The company also said the workers were wrong in demanding to be given dividend arising from a share ownership arrangement of 2012 since they had disposed of the shareholding.
This comes after some former workers picketed the company’s headquarters in Harare demanding the payout.
Delta corporate affairs director Alex Makamure said the former employees were acting from an uninformed position as they had no vested rights to a pension payout from the company.
“Delta Corporation Group employees contribute to self-administered occupational pension schemes which until 2002 were under Delta Pension Fund, in addition to the compulsory National Pension Scheme (Nssa). The Delta Pension Fund was split into a number of funds following the demerger of the retail and hospitality operations in 2001/2, namely Delta Beverages, Pelhams, OK Zimbabwe, MegaPak, Afdis, Quality Insurance, Food & Industrial and Zimbabwe Sun Pension Funds.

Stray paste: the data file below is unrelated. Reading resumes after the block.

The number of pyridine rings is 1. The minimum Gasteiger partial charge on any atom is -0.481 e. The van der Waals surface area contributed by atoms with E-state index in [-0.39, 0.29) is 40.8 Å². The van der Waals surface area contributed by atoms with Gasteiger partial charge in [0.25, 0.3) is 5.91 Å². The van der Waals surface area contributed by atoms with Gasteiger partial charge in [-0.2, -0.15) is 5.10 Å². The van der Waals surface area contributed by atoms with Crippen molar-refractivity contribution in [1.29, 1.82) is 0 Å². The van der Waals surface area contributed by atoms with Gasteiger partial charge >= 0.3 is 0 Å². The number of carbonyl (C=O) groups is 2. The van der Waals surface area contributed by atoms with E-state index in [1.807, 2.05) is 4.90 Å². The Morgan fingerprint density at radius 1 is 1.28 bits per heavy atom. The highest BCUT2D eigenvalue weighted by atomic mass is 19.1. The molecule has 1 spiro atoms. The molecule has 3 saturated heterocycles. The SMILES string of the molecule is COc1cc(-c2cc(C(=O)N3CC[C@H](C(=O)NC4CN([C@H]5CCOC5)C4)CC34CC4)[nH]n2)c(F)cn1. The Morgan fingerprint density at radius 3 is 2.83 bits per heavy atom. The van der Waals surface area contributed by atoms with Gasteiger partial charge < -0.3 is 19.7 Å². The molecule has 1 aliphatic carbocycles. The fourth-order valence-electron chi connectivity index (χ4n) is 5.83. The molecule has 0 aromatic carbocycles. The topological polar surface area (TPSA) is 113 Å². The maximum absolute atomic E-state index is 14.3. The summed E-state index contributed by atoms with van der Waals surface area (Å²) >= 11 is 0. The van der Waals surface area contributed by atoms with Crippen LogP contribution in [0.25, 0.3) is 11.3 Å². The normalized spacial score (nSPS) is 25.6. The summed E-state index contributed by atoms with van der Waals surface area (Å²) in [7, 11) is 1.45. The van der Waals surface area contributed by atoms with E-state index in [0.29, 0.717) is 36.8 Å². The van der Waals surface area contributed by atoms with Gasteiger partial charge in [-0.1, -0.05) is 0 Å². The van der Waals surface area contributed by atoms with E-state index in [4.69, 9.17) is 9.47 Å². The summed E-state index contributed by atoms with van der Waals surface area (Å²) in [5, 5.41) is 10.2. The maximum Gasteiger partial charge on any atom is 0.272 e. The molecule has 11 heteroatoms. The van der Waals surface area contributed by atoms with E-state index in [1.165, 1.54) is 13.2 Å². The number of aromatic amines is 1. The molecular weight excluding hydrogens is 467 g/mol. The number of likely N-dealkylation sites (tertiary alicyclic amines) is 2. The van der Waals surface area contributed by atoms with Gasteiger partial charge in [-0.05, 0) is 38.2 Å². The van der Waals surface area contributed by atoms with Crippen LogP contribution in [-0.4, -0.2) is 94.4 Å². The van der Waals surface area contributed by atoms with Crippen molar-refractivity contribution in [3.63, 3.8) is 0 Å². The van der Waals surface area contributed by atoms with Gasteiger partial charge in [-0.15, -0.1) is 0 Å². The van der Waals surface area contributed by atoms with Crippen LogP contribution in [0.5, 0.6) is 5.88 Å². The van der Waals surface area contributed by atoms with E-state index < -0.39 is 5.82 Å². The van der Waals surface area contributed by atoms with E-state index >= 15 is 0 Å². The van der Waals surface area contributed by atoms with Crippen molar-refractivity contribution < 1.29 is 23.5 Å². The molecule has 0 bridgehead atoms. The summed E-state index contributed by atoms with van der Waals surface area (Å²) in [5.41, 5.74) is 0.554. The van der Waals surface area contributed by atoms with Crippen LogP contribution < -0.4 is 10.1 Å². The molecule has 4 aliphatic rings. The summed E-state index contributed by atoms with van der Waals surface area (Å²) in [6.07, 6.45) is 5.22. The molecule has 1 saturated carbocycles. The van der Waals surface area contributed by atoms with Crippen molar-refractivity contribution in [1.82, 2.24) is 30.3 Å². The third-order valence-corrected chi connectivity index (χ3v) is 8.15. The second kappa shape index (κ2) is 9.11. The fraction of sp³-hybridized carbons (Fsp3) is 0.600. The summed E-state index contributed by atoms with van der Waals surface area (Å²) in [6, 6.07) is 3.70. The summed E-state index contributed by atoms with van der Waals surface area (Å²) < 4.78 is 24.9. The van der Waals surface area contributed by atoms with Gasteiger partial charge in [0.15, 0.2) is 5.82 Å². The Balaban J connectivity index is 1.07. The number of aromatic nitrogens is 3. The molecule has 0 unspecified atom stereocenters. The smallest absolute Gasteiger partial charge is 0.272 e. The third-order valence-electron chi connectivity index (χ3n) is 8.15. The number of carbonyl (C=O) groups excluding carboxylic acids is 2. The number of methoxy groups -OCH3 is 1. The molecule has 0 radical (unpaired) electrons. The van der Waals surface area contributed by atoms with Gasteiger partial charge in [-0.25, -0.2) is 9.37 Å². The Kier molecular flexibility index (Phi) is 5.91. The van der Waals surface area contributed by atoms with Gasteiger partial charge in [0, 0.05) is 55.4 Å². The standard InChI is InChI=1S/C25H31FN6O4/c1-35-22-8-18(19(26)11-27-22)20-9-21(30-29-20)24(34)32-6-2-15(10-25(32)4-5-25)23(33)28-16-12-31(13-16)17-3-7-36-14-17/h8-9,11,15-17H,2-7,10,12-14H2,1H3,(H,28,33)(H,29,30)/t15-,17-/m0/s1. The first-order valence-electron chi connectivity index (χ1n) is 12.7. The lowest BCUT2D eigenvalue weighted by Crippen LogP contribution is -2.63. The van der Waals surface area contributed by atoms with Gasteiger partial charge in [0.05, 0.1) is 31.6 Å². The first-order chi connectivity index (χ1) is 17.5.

“These schemes are managed by a representative board of trustees (which includes employee representatives) and administered by Old Mutual Life Company in terms of rules that are registered with the Commissioner of Pensions and in compliance with the Pension and Provident Funds Act [Chapter 24:09].
“The pension schemes manage the pension contributions until the employee exits the fund on termination of employment through retirement, resignation or any other exit.
“In the circumstance, the employee’s accumulated savings are transferred to schemes operated by insurers or pension companies or are paid out as withdrawal benefits or commutations. The pension annuity is therefore not the responsibility of the self-administered fund or the company,” said Makamure.
“Both Delta and Old Mutual and indeed the pension fund trustees take cognisance of the low and inadequate pensions that are being paid out.
“It is noted, however, that the reasons are well known to all stakeholders and are beyond their capacity of the fund,” he added. DailyNews